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The Bowers That Be : If Its Current Exhibitions Are Any Indication, the Museum's Mission Is Lost in Clumsy Translations


SANTA ANA — A recent swing through the Bowers Museum, which has several new shows, results in a mixed view of what the museum is trying to do these days. Certainly its tendency to gild the lily in clumsy ways can be irritating.

An exhibition of Bolivian carnival costumes from the San Francisco Museum of Craft and Folk Arts, at the Bowers through Aug. 18, is a pleasant but modest show that suffers from having been grandly spread through the Changing Exhibits Gallery as if it showcased a breakthrough in anthropological research.

A new permanent installation of the paintings of Alberta and William McCloskey is a solemn affair, a curious blend of didactic overkill and halfhearted retro styling.

Tagging along for the ride out in the lobby area, like a passel of poor cousins, is a sampler of the Bowers' lame collection of California plein-air paintings, complete with biographical labels and a videotape. (A friend recently suggested that the controversial merger of the Laguna Art Museum and the Newport Harbor Art Museum was a coupling of the wrong museums. Why not merge the Bowers and Laguna, two older museums with essentially conservative outlooks and collections of plein-air paintings?)

And then there's a simple, informative, old-fashioned display highlighting the traditional arts of Micronesia, courtesy of the Ethnic Art Institute of Micronesia and the Robert Gumbiner Foundation for the Arts in Long Beach (through Aug. 15)--bleakly installed in the inhospitable multipurpose room.


"Con Mucha Alegria: Bolivian Festival Masks and Costumes" is energized by vivacious objects, well-chosen location photos and intimate wall texts that relate the casual observations of costume collector and guest curator Cynthia Gravelle Le Count.

She offers personal impressions of the hugely popular pre-Lenten Carnaval in the Bolivian highland town of Oruro as well as of the work of artisans who transformed such castoffs as alcohol cans, mirror shards and light bulbs into masks.

The exhibition consists of sequin-larded costumes and elaborately crafted masks designed to transform truck drivers, teachers, factory workers and other ordinary folks into devils (Catholicized versions of underground spirits), bears and gorillas. Other people assume the guise of the African slaves who toiled in the lowland vineyards in colonial times or their Spanish masters.

Most striking is the way an event commemorating the 18th century discovery of a miraculous image of the Virgin near a mine shaft reflects such a comfortable blend of history, fantasy, superstition and contemporary life.

New twists include noisemakers in the form of buses, semi-trucks and motorcycles, the smoke bombs that are exploded at the feet of the "devils," the twin rubber dinosaur heads one client asked to have incorporated in his mask and the cheesy commercial components (Day-Glo paints, "angel hair" Christmas decorations) that have taken the place of more homespun ingredients.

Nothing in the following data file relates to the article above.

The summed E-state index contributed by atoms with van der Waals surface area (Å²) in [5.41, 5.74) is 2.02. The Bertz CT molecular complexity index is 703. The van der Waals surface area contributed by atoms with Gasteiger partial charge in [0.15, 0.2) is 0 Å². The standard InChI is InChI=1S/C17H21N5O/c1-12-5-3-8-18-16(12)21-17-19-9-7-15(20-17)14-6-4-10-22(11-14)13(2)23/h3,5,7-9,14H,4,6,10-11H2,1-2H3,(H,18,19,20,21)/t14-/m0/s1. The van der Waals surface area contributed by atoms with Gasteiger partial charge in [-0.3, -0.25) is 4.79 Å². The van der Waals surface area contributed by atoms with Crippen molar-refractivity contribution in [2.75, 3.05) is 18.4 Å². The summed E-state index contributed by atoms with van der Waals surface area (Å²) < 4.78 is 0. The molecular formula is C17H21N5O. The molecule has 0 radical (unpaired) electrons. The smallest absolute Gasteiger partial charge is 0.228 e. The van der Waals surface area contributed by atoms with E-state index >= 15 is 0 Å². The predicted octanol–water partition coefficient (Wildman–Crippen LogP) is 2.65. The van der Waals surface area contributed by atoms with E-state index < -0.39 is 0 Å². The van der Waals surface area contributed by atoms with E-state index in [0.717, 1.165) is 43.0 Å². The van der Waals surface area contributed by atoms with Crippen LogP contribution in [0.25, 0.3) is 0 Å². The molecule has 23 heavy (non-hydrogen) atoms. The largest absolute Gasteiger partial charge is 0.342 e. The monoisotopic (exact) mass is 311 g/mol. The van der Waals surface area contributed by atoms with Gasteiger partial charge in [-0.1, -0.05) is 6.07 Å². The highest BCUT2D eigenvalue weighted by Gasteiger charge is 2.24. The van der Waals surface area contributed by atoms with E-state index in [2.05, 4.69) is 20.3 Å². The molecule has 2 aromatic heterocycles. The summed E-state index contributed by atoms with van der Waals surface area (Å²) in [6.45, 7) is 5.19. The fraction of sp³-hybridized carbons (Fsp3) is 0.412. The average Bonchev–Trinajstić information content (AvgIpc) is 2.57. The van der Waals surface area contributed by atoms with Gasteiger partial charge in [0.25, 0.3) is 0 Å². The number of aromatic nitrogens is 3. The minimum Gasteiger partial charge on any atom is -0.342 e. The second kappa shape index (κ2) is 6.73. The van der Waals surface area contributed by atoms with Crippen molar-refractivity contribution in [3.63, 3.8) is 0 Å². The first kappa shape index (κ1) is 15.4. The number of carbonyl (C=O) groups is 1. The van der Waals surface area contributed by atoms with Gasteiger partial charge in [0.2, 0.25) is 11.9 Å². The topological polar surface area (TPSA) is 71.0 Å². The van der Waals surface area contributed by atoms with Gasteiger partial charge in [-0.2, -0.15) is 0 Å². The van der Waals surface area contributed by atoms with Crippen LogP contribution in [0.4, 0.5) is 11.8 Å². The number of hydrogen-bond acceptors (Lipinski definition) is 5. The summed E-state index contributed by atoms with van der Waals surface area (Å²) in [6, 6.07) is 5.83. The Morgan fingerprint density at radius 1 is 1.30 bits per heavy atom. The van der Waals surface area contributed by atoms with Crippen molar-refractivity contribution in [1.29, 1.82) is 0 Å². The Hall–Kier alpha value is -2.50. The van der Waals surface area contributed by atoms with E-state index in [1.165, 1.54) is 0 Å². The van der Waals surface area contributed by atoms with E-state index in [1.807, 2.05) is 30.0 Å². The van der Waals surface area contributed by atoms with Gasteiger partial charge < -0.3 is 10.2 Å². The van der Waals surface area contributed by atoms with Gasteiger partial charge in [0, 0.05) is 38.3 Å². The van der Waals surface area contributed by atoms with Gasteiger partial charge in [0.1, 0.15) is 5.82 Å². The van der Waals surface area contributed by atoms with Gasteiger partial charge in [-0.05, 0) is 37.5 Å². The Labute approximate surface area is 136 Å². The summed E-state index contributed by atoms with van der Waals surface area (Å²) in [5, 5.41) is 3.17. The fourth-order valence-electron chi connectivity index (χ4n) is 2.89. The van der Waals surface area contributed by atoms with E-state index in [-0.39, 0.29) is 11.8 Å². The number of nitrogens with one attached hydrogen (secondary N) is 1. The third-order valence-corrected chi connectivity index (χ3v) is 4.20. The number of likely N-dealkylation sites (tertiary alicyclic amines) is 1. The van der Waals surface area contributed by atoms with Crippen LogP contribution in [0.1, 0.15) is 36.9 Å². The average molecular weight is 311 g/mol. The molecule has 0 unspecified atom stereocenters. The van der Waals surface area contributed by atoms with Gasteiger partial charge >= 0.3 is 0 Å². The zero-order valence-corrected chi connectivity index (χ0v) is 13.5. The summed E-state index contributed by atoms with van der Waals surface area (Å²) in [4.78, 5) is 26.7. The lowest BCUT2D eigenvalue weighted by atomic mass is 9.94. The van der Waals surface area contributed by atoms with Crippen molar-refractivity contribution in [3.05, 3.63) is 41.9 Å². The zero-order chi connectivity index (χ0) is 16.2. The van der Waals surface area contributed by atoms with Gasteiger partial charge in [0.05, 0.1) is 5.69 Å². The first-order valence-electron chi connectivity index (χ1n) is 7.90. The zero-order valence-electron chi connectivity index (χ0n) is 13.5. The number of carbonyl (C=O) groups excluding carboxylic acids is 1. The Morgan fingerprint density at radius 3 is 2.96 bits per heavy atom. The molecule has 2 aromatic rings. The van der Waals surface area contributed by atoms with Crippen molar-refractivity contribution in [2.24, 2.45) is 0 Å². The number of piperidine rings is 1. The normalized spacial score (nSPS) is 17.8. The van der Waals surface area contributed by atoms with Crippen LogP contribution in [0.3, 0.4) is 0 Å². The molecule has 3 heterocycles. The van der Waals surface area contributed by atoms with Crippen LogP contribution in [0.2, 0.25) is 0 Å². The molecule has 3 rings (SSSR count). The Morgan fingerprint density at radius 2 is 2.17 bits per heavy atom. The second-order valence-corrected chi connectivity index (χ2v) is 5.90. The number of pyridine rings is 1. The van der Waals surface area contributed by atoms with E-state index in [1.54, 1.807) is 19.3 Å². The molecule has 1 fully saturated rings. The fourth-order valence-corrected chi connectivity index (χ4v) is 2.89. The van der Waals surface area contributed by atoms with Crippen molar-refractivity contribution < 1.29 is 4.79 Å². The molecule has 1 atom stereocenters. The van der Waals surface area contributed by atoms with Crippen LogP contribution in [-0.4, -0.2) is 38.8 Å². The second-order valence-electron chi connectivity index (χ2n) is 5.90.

In an attempt to give static objects the feel of an actual parade, the Bowers has piped in peppy, indigenous music and installed a battery of small mirrors that are supposed to simulate the shadows of the carnival crowd interrupting your line of vision. A couple of broad steps at the end of exhibition are meant to evoke the facade of the church where the procession terminates.

It's good to see the museum trying to come up with new installation tactics--even when they don't quite work. But by allotting each individual item in the show so much space, the net result is to blow a simple little show out of proportion and work against re-creating the jostling energy of a folk festival.


The best thing about "Partners in Illusion: William and Alberta McCloskey"--which gives a permanent home in a new gallery to paintings owned by the museum and last shown in the fall of 1994--is its byproduct: a lively and detailed monograph on the painter couple by Nancy Dustin Wall Moure, an historian of American art.

But the installation itself is deadly, with fussy, explanatory texts provided for virtually every one of the couple's paintings. This pedantic treatment and the halfhearted attempt to turn the gallery into a turn-of-the-century salon turns a group of paintings of little aesthetic or historical moment into a stuffy shrine.

The Bowers attempted to create a period ambience with dark green walls and a few pieces of old furniture. But because no effort was made to duplicate the period style of hanging paintings--stacking them above one another on the wall--the installation doesn't deliver on its historical promise.

When you consider that the main reason (other than viewer popularity) for devoting so much attention to the McCloskeys is probably related to the six-figure prices William's still lifes have fetched at auction in recent years, the solemn enshrinement of this body of work seems particularly distasteful.

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